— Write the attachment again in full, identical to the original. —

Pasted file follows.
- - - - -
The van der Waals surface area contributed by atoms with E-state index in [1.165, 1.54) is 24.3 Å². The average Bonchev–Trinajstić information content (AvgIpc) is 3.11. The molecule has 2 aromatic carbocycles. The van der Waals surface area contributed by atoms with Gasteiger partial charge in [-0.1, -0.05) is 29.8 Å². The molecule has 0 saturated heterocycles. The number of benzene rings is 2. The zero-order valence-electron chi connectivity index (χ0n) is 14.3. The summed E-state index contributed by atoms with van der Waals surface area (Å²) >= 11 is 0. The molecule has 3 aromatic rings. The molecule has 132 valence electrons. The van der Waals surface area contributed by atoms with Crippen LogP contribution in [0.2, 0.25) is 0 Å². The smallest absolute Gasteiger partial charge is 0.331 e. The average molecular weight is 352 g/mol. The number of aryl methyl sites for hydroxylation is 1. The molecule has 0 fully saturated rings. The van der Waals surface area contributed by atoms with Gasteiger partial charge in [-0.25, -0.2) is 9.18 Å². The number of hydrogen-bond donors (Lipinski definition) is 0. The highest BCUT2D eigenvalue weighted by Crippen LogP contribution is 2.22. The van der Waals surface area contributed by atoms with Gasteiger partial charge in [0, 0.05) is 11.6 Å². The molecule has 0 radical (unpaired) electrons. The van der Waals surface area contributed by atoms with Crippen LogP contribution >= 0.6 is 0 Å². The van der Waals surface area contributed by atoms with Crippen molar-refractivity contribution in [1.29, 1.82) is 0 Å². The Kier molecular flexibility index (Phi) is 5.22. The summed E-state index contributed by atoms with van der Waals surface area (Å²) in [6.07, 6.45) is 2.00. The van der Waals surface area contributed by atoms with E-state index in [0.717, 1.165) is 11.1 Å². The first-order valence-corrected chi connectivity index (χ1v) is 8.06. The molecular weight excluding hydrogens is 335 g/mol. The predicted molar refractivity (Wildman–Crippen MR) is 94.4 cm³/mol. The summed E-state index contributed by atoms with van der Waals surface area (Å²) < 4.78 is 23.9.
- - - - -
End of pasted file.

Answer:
The van der Waals surface area contributed by atoms with E-state index in [1.165, 1.54) is 24.3 Å². The average Bonchev–Trinajstić information content (AvgIpc) is 3.11. The molecule has 2 aromatic carbocycles. The van der Waals surface area contributed by atoms with Gasteiger partial charge in [-0.1, -0.05) is 29.8 Å². The molecule has 0 saturated heterocycles. The number of benzene rings is 2. The zero-order valence-electron chi connectivity index (χ0n) is 14.3. The summed E-state index contributed by atoms with van der Waals surface area (Å²) >= 11 is 0. The molecule has 3 aromatic rings. The molecule has 132 valence electrons. The van der Waals surface area contributed by atoms with Crippen LogP contribution in [0.2, 0.25) is 0 Å². The smallest absolute Gasteiger partial charge is 0.331 e. The average molecular weight is 352 g/mol. The number of aryl methyl sites for hydroxylation is 1. The molecule has 0 fully saturated rings. The van der Waals surface area contributed by atoms with Gasteiger partial charge in [-0.25, -0.2) is 9.18 Å². The number of hydrogen-bond donors (Lipinski definition) is 0. The highest BCUT2D eigenvalue weighted by Crippen LogP contribution is 2.22. The van der Waals surface area contributed by atoms with Gasteiger partial charge in [0, 0.05) is 11.6 Å². The molecule has 0 radical (unpaired) electrons. The van der Waals surface area contributed by atoms with Crippen LogP contribution >= 0.6 is 0 Å². The van der Waals surface area contributed by atoms with Crippen molar-refractivity contribution in [1.29, 1.82) is 0 Å². The Kier molecular flexibility index (Phi) is 5.22. The summed E-state index contributed by atoms with van der Waals surface area (Å²) in [6.07, 6.45) is 2.00. The van der Waals surface area contributed by atoms with E-state index in [0.717, 1.165) is 11.1 Å². The first-order valence-corrected chi connectivity index (χ1v) is 8.06. The molecular weight excluding hydrogens is 335 g/mol. The predicted molar refractivity (Wildman–Crippen MR) is 94.4 cm³/mol. The summed E-state index contributed by atoms with van der Waals surface area (Å²) < 4.78 is 23.9.